Hartlepool's MP welcomes blue badge changes
The MP for Hartlepool has welcomed the proposed changes to the blue badge parking scheme.
Mike Hill said the move to include hidden disabilites in the scheme is a step forward.
The Department for Transport has announced important changes to the Blue Badge disabled parking scheme following a consultation launched at the beginning of the year.
It will now be extended to people with non-physical disabilities, therefore taking into account mental health conditions for the first time.
Mr Hill said: “I welcome the Government’s plans to amend the eligibility criteria for accessing the blue badge scheme as I too have long believed that it should not discriminate between physical and non-physical disabilities.
“From the responses provided during the consultation period it became clear that some people with hidden disabilities were finding it difficult to obtain badges, even though their condition caused them very significant difficulties when undertaking a journey.
“Of course there are likely to difficulties with these changes, particularly around perceptions and how people are to likely to be assessed, and I would like to see clarity on provision for younger people and dependents, but it is a significant step forward in tackling discrimination against those with disabilities you cannot see, which despite all the scheme’s current faults, has to be a good thing.”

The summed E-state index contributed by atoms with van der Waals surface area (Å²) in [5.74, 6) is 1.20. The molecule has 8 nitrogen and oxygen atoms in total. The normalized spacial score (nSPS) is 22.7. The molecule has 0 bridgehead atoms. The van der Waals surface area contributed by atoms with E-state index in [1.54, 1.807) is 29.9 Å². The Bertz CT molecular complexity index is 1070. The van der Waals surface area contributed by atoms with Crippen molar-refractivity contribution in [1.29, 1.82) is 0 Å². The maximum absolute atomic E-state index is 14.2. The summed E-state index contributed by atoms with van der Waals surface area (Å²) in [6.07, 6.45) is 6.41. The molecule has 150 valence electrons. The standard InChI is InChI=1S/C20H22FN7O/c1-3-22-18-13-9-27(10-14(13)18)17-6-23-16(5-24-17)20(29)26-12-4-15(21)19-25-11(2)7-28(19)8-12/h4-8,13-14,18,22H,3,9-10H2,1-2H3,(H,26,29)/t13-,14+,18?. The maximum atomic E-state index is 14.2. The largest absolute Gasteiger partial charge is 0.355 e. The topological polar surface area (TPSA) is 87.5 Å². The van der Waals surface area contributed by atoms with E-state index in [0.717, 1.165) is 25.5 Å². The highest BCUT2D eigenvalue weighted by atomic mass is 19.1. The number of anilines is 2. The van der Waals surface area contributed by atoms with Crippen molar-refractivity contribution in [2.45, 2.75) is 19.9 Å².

The Department of Transport has said from next year, those with less immediately obvious illnesses, such as autism and mental health conditions, will have the same right to a badge allowing them to park closer to their destinations as those with physical disabilities.
It said that while the current rules covering the badge scheme in England do not specifically exclude those with non-physical disabilities, they “are open to interpretation” by local authorities and required greater clarity.
Transport Minister Jesse Norman said: “Blue badges are a lifeline for disabled people, giving them the freedom and confidence to get to work and visit friends independently.
“The changes we have announced will ensure that this scheme is extended equally to people with hidden disabilities so that they can enjoy the freedoms that many of us take for granted.”
The badge scheme was launched in 1970, and currently around 2.4 million disabled people in England have one.
It enables them to park free of charge in pay and display bays and for up to three hours on yellow lines.
Around three out of four blue badge holders say they would go out less often if they did not have one.
The Blue Badge scheme in Scotland was permanently extended in December to cover carers and relatives of people with conditions such as dementia, autism and Down’s Syndrome.